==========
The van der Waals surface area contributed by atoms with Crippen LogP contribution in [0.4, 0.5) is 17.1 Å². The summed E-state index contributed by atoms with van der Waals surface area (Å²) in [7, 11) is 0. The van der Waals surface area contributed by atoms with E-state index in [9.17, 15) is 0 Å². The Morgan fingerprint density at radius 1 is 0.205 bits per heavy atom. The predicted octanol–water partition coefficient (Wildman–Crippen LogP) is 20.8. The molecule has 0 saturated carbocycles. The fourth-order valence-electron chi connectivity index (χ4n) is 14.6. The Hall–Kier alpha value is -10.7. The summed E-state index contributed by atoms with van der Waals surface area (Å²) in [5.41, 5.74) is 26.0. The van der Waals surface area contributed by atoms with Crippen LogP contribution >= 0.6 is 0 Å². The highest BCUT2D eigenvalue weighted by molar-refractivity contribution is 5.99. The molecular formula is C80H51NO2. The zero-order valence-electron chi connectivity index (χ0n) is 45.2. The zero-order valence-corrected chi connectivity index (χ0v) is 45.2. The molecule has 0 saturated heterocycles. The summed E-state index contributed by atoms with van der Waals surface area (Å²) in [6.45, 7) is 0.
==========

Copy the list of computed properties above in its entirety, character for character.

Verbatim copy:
The van der Waals surface area contributed by atoms with Crippen LogP contribution in [0.4, 0.5) is 17.1 Å². The summed E-state index contributed by atoms with van der Waals surface area (Å²) in [7, 11) is 0. The van der Waals surface area contributed by atoms with E-state index in [9.17, 15) is 0 Å². The Morgan fingerprint density at radius 1 is 0.205 bits per heavy atom. The predicted octanol–water partition coefficient (Wildman–Crippen LogP) is 20.8. The molecule has 0 saturated carbocycles. The fourth-order valence-electron chi connectivity index (χ4n) is 14.6. The Hall–Kier alpha value is -10.7. The summed E-state index contributed by atoms with van der Waals surface area (Å²) in [5.41, 5.74) is 26.0. The van der Waals surface area contributed by atoms with Crippen LogP contribution >= 0.6 is 0 Å². The highest BCUT2D eigenvalue weighted by molar-refractivity contribution is 5.99. The molecular formula is C80H51NO2. The zero-order valence-electron chi connectivity index (χ0n) is 45.2. The zero-order valence-corrected chi connectivity index (χ0v) is 45.2. The molecule has 0 saturated heterocycles. The summed E-state index contributed by atoms with van der Waals surface area (Å²) in [6.45, 7) is 0.